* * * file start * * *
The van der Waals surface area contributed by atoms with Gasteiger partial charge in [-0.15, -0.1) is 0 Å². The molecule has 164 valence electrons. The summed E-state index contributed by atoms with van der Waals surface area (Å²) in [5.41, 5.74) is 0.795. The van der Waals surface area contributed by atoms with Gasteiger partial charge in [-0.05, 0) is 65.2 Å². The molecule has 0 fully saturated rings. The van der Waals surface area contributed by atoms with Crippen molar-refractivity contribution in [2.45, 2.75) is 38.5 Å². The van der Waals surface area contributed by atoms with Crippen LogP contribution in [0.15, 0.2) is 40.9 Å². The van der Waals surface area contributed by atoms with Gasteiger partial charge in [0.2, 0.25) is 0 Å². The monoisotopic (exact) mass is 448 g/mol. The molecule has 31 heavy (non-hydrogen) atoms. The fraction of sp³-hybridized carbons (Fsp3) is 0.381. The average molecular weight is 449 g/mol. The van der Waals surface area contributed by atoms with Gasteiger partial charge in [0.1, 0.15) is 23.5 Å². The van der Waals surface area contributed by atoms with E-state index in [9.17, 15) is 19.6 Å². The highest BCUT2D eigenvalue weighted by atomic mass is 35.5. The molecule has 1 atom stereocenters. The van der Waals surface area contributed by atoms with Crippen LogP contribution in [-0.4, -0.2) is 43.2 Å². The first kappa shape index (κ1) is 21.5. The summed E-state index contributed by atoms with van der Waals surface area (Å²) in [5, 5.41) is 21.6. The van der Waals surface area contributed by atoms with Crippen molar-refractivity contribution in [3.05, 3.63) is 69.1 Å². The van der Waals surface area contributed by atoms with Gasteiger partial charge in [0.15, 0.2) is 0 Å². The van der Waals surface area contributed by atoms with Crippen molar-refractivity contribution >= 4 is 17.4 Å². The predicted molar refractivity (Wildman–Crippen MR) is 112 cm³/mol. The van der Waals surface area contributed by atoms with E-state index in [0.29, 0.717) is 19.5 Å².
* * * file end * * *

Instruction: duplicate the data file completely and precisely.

The van der Waals surface area contributed by atoms with Gasteiger partial charge in [-0.15, -0.1) is 0 Å². The molecule has 164 valence electrons. The summed E-state index contributed by atoms with van der Waals surface area (Å²) in [5.41, 5.74) is 0.795. The van der Waals surface area contributed by atoms with Gasteiger partial charge in [-0.05, 0) is 65.2 Å². The molecule has 0 fully saturated rings. The van der Waals surface area contributed by atoms with Crippen molar-refractivity contribution in [2.45, 2.75) is 38.5 Å². The van der Waals surface area contributed by atoms with Crippen LogP contribution in [0.15, 0.2) is 40.9 Å². The van der Waals surface area contributed by atoms with Gasteiger partial charge in [0.2, 0.25) is 0 Å². The monoisotopic (exact) mass is 448 g/mol. The molecule has 31 heavy (non-hydrogen) atoms. The fraction of sp³-hybridized carbons (Fsp3) is 0.381. The average molecular weight is 449 g/mol. The van der Waals surface area contributed by atoms with Gasteiger partial charge in [0.1, 0.15) is 23.5 Å². The van der Waals surface area contributed by atoms with E-state index in [9.17, 15) is 19.6 Å². The highest BCUT2D eigenvalue weighted by atomic mass is 35.5. The molecule has 1 atom stereocenters. The van der Waals surface area contributed by atoms with Crippen LogP contribution in [-0.4, -0.2) is 43.2 Å². The first kappa shape index (κ1) is 21.5. The summed E-state index contributed by atoms with van der Waals surface area (Å²) in [5, 5.41) is 21.6. The van der Waals surface area contributed by atoms with Crippen molar-refractivity contribution in [3.05, 3.63) is 69.1 Å². The van der Waals surface area contributed by atoms with Gasteiger partial charge in [0.15, 0.2) is 0 Å². The van der Waals surface area contributed by atoms with Crippen molar-refractivity contribution >= 4 is 17.4 Å². The predicted molar refractivity (Wildman–Crippen MR) is 112 cm³/mol. The van der Waals surface area contributed by atoms with E-state index in [0.29, 0.717) is 19.5 Å².